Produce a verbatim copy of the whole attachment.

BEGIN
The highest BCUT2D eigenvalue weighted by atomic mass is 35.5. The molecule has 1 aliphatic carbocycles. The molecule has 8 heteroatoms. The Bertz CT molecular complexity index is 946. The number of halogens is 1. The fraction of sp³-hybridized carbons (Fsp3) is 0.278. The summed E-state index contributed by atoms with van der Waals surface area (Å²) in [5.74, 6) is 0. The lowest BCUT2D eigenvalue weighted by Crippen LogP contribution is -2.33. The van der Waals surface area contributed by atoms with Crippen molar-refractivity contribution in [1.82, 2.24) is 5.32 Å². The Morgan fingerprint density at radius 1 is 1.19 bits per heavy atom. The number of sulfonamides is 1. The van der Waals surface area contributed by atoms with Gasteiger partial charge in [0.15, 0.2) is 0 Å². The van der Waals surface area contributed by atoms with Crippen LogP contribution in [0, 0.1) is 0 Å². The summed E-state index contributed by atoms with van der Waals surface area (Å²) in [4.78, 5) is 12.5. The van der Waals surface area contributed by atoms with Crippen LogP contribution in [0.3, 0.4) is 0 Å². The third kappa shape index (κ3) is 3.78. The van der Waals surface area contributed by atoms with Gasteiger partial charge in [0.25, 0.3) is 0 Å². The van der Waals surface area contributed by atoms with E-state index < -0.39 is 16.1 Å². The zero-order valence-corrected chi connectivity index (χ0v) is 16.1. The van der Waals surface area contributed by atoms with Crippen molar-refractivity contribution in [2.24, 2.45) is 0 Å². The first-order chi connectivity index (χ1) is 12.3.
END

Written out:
The highest BCUT2D eigenvalue weighted by atomic mass is 35.5. The molecule has 1 aliphatic carbocycles. The molecule has 8 heteroatoms. The Bertz CT molecular complexity index is 946. The number of halogens is 1. The fraction of sp³-hybridized carbons (Fsp3) is 0.278. The summed E-state index contributed by atoms with van der Waals surface area (Å²) in [5.74, 6) is 0. The lowest BCUT2D eigenvalue weighted by Crippen LogP contribution is -2.33. The van der Waals surface area contributed by atoms with Crippen molar-refractivity contribution in [1.82, 2.24) is 5.32 Å². The Morgan fingerprint density at radius 1 is 1.19 bits per heavy atom. The number of sulfonamides is 1. The van der Waals surface area contributed by atoms with Gasteiger partial charge in [0.15, 0.2) is 0 Å². The van der Waals surface area contributed by atoms with Crippen LogP contribution in [0, 0.1) is 0 Å². The summed E-state index contributed by atoms with van der Waals surface area (Å²) in [4.78, 5) is 12.5. The van der Waals surface area contributed by atoms with Crippen LogP contribution in [0.3, 0.4) is 0 Å². The third kappa shape index (κ3) is 3.78. The van der Waals surface area contributed by atoms with Gasteiger partial charge in [0.25, 0.3) is 0 Å². The van der Waals surface area contributed by atoms with E-state index < -0.39 is 16.1 Å². The zero-order valence-corrected chi connectivity index (χ0v) is 16.1. The van der Waals surface area contributed by atoms with Crippen molar-refractivity contribution in [2.24, 2.45) is 0 Å². The first-order chi connectivity index (χ1) is 12.3.